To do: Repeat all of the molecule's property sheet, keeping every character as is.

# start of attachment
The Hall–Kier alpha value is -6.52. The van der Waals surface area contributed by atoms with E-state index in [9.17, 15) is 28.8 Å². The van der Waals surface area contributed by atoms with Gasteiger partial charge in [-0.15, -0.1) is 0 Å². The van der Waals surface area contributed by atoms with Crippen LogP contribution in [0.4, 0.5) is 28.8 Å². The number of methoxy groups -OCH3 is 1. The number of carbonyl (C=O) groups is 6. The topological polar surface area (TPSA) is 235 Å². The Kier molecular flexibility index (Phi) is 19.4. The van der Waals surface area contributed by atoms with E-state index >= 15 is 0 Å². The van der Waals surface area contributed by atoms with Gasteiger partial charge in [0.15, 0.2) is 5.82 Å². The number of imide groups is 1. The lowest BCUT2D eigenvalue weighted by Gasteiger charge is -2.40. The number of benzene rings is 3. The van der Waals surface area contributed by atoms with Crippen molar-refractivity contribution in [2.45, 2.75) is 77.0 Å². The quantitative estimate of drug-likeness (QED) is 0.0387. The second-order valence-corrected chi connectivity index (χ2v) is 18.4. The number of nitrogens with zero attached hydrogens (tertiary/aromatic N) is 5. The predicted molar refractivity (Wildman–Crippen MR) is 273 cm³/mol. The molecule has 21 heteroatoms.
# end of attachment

The Hall–Kier alpha value is -6.52. The van der Waals surface area contributed by atoms with E-state index in [9.17, 15) is 28.8 Å². The van der Waals surface area contributed by atoms with Gasteiger partial charge in [-0.15, -0.1) is 0 Å². The van der Waals surface area contributed by atoms with Crippen LogP contribution in [0.4, 0.5) is 28.8 Å². The number of methoxy groups -OCH3 is 1. The number of carbonyl (C=O) groups is 6. The topological polar surface area (TPSA) is 235 Å². The Kier molecular flexibility index (Phi) is 19.4. The van der Waals surface area contributed by atoms with E-state index >= 15 is 0 Å². The van der Waals surface area contributed by atoms with Gasteiger partial charge in [0.15, 0.2) is 5.82 Å². The number of imide groups is 1. The lowest BCUT2D eigenvalue weighted by Gasteiger charge is -2.40. The number of benzene rings is 3. The van der Waals surface area contributed by atoms with Crippen molar-refractivity contribution in [2.45, 2.75) is 77.0 Å². The quantitative estimate of drug-likeness (QED) is 0.0387. The second-order valence-corrected chi connectivity index (χ2v) is 18.4. The number of nitrogens with zero attached hydrogens (tertiary/aromatic N) is 5. The predicted molar refractivity (Wildman–Crippen MR) is 273 cm³/mol. The molecule has 21 heteroatoms.